When you're a fish, the selection of kitchen gadgets available to you is somewhat limited. You've pretty much got a choice between rocks, and nothing else. For the first time, a fish has been caught on film using a rock as a tool to open up a clam, making it a member of the exclusive club of tool-using animals.
Primates (humans included) are well-known tool users. It's probably not surprising that other "intelligent" animals also use tools, like elephants, dolphins and crows. Both birds and sea otters use rocks as tools to gain access to food that would be otherwise locked away, and now fish have been spotted doing effectively the same thing to get the tasty insides out of a clam.
The fish in question is a blackspot tuskfish, which a diver in Australia documented picking up a clam and repeatedly bashing it against a pointy rock to break it open. The fish was apparently "landing absolutely pinpoint blows," and shell fragments around the spot suggest that not only was this not the first time the fish had tried this, but that it consistently kept coming back to the same rock.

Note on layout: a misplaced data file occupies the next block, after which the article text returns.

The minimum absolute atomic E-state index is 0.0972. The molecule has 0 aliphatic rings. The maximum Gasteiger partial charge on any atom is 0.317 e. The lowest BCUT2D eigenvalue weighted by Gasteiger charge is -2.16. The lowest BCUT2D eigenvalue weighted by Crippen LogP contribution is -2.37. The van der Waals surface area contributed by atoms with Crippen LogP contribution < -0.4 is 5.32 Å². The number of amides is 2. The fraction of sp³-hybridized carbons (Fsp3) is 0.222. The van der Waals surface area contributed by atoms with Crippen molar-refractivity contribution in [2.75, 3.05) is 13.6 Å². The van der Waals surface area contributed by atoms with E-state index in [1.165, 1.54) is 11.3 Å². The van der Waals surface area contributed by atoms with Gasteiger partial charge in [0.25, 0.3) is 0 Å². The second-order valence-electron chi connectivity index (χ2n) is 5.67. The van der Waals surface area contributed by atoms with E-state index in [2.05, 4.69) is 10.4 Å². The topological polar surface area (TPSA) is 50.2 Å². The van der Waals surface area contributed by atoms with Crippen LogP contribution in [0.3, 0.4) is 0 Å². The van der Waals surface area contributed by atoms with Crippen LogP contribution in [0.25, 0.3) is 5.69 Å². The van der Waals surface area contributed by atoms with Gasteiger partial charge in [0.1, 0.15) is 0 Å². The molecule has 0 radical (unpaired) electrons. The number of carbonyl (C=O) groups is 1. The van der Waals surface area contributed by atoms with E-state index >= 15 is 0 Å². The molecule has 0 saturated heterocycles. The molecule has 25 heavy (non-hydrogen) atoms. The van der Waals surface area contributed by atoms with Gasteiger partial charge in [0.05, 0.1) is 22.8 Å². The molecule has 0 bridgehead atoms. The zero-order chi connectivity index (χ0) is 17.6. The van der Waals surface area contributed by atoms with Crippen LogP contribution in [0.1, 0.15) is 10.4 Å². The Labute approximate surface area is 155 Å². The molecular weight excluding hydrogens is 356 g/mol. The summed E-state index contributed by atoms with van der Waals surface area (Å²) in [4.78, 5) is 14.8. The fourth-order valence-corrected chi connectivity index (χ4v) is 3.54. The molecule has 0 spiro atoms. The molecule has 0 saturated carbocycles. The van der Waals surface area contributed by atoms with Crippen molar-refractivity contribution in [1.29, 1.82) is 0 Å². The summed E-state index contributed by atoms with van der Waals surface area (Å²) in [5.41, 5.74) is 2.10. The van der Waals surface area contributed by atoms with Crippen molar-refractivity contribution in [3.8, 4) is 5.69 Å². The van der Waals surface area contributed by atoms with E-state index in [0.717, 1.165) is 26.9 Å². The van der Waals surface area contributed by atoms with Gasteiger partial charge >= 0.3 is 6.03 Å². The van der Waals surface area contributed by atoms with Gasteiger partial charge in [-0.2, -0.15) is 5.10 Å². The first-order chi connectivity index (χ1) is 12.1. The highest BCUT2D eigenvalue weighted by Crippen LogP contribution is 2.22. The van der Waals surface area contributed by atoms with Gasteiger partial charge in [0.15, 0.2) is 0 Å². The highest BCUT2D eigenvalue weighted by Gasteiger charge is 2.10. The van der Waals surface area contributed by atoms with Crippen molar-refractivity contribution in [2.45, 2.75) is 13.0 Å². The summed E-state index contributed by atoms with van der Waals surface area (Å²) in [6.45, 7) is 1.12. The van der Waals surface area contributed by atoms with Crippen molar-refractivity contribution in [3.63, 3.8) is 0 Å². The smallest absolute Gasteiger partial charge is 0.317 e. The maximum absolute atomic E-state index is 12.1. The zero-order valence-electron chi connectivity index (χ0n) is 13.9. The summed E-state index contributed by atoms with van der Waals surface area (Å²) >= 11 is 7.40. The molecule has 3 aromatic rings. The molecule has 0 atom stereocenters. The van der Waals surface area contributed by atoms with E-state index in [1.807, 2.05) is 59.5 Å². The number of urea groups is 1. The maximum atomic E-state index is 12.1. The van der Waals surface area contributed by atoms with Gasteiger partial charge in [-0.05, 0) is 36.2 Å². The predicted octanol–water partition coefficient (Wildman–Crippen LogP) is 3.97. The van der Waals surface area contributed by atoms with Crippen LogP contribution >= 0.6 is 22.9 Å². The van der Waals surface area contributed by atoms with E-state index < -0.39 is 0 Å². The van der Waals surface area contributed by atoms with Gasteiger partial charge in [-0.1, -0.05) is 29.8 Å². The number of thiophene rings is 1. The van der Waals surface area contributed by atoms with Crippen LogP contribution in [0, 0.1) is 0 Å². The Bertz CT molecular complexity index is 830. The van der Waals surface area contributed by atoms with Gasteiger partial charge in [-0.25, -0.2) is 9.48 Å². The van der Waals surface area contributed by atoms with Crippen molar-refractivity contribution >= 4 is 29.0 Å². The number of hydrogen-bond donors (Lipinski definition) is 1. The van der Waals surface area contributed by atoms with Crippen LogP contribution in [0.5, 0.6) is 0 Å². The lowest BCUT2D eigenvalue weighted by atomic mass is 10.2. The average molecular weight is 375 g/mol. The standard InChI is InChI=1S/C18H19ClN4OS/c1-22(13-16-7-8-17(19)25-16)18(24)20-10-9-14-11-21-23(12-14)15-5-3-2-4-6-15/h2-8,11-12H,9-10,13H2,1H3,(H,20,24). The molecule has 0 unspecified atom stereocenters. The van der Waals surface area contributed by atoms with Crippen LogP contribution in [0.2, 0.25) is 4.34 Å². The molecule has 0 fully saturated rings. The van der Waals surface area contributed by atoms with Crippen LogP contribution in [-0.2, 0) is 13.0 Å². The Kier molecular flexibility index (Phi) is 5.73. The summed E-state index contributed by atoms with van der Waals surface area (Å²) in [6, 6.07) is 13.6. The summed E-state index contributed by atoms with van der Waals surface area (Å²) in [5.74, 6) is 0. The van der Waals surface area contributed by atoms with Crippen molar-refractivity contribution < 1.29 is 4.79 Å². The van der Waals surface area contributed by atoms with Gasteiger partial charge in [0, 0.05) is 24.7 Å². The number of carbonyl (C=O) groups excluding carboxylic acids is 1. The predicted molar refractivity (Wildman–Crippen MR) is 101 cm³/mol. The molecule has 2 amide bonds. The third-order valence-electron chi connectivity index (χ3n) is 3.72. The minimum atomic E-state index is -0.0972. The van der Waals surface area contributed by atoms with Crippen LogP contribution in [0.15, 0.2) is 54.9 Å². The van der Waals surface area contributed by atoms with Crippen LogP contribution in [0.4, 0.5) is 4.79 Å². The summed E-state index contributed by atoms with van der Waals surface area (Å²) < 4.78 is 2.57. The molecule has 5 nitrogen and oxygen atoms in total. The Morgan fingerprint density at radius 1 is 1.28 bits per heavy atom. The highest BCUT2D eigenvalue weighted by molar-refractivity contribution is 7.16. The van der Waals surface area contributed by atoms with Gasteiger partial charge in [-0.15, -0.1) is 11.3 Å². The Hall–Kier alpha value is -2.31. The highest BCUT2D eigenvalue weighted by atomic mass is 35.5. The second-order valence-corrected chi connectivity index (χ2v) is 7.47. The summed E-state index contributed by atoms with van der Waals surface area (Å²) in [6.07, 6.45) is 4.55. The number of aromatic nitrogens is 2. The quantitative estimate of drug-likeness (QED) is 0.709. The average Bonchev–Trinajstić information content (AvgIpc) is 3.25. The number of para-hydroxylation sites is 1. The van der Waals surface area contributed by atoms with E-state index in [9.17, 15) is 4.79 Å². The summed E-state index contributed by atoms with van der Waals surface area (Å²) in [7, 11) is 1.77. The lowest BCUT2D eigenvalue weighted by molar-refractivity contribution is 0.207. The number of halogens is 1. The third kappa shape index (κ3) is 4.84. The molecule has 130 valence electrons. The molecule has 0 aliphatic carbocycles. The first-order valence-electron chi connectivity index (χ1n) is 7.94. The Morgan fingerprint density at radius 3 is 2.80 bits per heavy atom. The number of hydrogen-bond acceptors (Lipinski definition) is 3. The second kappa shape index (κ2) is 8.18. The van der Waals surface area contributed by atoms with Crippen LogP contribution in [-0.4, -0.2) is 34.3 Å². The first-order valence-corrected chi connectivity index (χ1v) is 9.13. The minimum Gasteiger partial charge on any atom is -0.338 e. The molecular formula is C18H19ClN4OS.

Some scientists have expressed skepticism as to whether or not this actually constitutes tool use, generally because the definition of what tool use is was originally designed to be applied to primates and other animals with hands. For example, birds that drop bones on rocks arguably aren't tool users, but birds dropping rocks on bones probably are, the salient difference being that the bird has to take an extra logical step when it drops the food and picks up the rock.
On the other hand, fish don't really have that option, and it just makes more sense for the fish to just do what it's doing rather than try and pick up a rock to bang against the clam. So the only thing that's really for sure here is that our piscine pals seem to be quite a bit smarter than we give them credit for.